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Membrane association of importin α facilitates viral entry into salivary gland cells of vector insects

The importin α family belongs to the conserved nuclear transport pathway in eukaryotes. However, the biological functions of importin α in the plasma membrane are still elusive. Here, we report that importin α, as a plasma membrane–associated protein, is exploited by the rice stripe virus (RSV) to enter vector insect cells, especially salivary gland cells. When the expression of three importin α genes was simultaneously knocked down, few virions entered the salivary glands of the small brown planthopper, Laodelphax striatellus. Through hemocoel inoculation of virions, only importin α2 was found to efficiently regulate viral entry into insect salivary-gland cells. Importin α2 bound the nucleocapsid protein of RSV with a relatively high affinity through its importin β–binding (IBB) domain, with a dissociation constant KD of 9.1 μM.

Yonghuan Ma, Hong Lu, Wei Wang, Jiaming Zhu, Wan Zhao, and Feng Cui

PNAS July 27, 2021 118 (30) e2103393118

Significance

The importin α family is well known as a cargo transporter from the cytoplasm to the nucleus, with diverse functions in eukaryotes. However, some members of the importin α family also localize to the cell membrane. Here, we report that a cell membrane–associated importin α takes part in viral transmission by vector insects. Importin α2 of the small brown planthopper binds the rice stripe virus on the proteoglycans of the cell membrane and efficiently controls viral entry into insect salivary glands and subsequent transmission to rice. These findings not only demonstrate the specific function of importin α in the cell membrane utilized by viruses, but also provide a promising target gene for preventing outbreaks of rice stripe disease.

Abstract

The importin α family belongs to the conserved nuclear transport pathway in eukaryotes. However, the biological functions of importin α in the plasma membrane are still elusive. Here, we report that importin α, as a plasma membrane–associated protein, is exploited by the rice stripe virus (RSV) to enter vector insect cells, especially salivary gland cells. When the expression of three importin α genes was simultaneously knocked down, few virions entered the salivary glands of the small brown planthopper, Laodelphax striatellus. Through hemocoel inoculation of virions, only importin α2 was found to efficiently regulate viral entry into insect salivary-gland cells. Importin α2 bound the nucleocapsid protein of RSV with a relatively high affinity through its importin β–binding (IBB) domain, with a dissociation constant KD of 9.1 μM. Furthermore, importin α2 and its IBB domain showed a distinct distribution in the plasma membrane through binding to heparin in heparan sulfate proteoglycan. When the expression of importin α2 was knocked down in viruliferous planthoppers or in nonviruliferous planthoppers before they acquired virions, the viral transmission efficiency of the vector insects in terms of the viral amount and disease incidence in rice was dramatically decreased. These findings not only reveal the specific function of the importin α family in the plasma membrane utilized by viruses, but also provide a promising target gene in vector insects for manipulation to efficiently control outbreaks of rice stripe disease.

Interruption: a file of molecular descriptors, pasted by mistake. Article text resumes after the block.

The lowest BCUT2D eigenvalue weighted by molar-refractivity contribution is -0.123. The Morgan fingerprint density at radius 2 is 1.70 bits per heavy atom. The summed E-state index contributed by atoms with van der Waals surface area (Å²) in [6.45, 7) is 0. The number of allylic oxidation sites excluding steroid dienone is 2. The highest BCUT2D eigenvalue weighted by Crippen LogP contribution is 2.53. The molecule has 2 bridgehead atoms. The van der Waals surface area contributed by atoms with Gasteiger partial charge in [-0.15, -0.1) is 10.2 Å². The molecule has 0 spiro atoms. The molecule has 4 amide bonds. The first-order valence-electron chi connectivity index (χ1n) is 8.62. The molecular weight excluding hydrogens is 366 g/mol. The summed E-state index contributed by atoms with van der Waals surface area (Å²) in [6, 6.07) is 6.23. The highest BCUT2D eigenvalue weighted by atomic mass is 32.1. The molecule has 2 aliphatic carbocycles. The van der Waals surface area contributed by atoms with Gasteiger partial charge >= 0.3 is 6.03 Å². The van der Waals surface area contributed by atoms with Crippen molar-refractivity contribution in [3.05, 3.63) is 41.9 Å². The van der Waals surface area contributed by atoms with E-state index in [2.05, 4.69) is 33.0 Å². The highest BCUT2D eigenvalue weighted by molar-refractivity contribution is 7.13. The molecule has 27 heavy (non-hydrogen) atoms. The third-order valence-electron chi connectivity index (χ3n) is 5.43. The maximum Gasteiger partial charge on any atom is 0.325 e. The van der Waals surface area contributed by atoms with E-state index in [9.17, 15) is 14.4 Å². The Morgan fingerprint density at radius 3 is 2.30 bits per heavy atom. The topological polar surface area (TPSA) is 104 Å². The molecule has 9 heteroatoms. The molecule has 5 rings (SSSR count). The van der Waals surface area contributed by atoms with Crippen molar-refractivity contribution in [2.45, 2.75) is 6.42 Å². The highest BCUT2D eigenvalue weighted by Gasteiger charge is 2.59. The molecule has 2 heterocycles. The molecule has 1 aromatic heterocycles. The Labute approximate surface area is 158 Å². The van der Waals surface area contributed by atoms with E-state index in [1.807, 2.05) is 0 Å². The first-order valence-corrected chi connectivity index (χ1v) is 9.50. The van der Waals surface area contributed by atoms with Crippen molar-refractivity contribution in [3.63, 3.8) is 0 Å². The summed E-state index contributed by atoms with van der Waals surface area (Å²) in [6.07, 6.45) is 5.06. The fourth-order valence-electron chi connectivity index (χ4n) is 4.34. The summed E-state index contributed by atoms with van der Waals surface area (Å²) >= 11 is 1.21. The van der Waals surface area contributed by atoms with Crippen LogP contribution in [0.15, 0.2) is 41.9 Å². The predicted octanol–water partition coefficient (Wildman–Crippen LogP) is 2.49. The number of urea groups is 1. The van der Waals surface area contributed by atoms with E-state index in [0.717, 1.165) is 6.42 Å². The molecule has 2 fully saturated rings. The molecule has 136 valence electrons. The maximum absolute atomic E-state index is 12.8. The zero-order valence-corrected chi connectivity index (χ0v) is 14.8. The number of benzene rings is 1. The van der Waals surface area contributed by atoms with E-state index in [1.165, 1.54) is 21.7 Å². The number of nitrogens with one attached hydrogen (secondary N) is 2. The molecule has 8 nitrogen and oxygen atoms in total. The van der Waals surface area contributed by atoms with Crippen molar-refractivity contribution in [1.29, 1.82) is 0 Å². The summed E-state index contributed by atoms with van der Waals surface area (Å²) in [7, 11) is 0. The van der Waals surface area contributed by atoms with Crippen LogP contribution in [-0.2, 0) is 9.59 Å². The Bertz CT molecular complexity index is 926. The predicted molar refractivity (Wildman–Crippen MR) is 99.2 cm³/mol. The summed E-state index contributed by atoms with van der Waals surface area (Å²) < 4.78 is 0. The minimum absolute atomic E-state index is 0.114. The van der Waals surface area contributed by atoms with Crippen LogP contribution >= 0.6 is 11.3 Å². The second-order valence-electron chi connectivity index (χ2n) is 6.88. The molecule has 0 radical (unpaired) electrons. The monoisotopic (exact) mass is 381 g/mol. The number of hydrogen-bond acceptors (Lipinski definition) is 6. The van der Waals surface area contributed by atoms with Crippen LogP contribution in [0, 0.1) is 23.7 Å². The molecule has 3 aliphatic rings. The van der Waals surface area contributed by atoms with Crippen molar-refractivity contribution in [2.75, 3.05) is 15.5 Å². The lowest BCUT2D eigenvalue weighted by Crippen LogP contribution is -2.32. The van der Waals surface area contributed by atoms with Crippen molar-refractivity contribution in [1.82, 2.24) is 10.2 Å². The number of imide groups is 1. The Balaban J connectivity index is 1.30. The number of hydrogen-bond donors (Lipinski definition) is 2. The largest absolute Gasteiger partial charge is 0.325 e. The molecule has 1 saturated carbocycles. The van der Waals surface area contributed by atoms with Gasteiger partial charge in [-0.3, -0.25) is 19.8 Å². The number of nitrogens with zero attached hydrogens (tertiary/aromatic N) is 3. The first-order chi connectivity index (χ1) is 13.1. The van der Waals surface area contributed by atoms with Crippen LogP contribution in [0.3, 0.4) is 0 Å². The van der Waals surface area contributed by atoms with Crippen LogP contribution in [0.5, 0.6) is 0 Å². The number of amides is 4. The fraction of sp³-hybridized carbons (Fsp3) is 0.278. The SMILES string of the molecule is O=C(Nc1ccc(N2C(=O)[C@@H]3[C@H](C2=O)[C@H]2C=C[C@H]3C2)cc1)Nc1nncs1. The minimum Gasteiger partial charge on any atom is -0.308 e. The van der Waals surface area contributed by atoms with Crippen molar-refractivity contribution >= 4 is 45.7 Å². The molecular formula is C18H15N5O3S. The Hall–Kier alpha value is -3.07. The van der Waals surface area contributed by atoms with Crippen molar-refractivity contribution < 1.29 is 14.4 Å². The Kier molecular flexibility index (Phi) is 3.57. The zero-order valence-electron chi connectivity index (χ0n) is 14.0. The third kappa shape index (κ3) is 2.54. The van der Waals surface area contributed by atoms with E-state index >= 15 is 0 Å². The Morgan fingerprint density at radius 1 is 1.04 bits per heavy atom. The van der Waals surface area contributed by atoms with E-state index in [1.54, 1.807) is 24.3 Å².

See: https://www.pnas.org/content/118/30/e2103393118

 

Figure 1:  Effect of the importin α family on RSV transmission by L. striatellus. (A) Relative transcript levels of three importin α genes in viruliferous small brown planthoppers at 8 d after the injection of a mixture of dsRNAs for the three importin α genes (ds3IMP) as measured by RT-qPCR. The transcript levels of these genes were normalized to that of EF2. The control group was injected with dsRNA for GFP (dsGFP). (B) Relative RNA level of RSV NP in viruliferous planthoppers at 8 d after the injection of ds3IMP and in the rice fed to these insects for 1 d as measured by RT-qPCR. The transcript level of planthopper EF2 or rice tubulin was quantified to normalize the cDNA templates. (C) Immunohistochemistry showing the variation in RSV amounts in salivary glands of viruliferous planthoppers at 8 d after injecting ds3IMP compared to that of injecting dsGFP. RSV NP was observed using Alexa Fluor 488-conjugated anti-NP monoclonal antibody (green). F-actin was stained with phalloidin (blue). (Scale bars, 40 μm.) (D) Relative transcript levels of three importin α genes in the nonviruliferous planthoppers after injection with ds3IMP and feeding on RSV-infected rice plants for 8 d measured by RT-qPCR. (E) Relative RNA level of RSV NP in nonviruliferous planthoppers after injection with ds3IMP and feeding on RSV-infected rice plants for 8 d and in the rice fed to these insects for 2 d measured by RT-qPCR. (F) Immunohistochemistry showing the variation in RSV amounts in salivary glands of nonviruliferous planthoppers after injection with ds3IMP and feeding on RSV-infected rice plants for 8 d using Alexa Fluor 488-conjugated anti-NP monoclonal antibody (green). Insects injected with dsGFP were used as controls. F-actin was stained with phalloidin (blue). (Scale bars, 40 μm.) *P < 0.05, **P < 0.01, ***P < 0.001.

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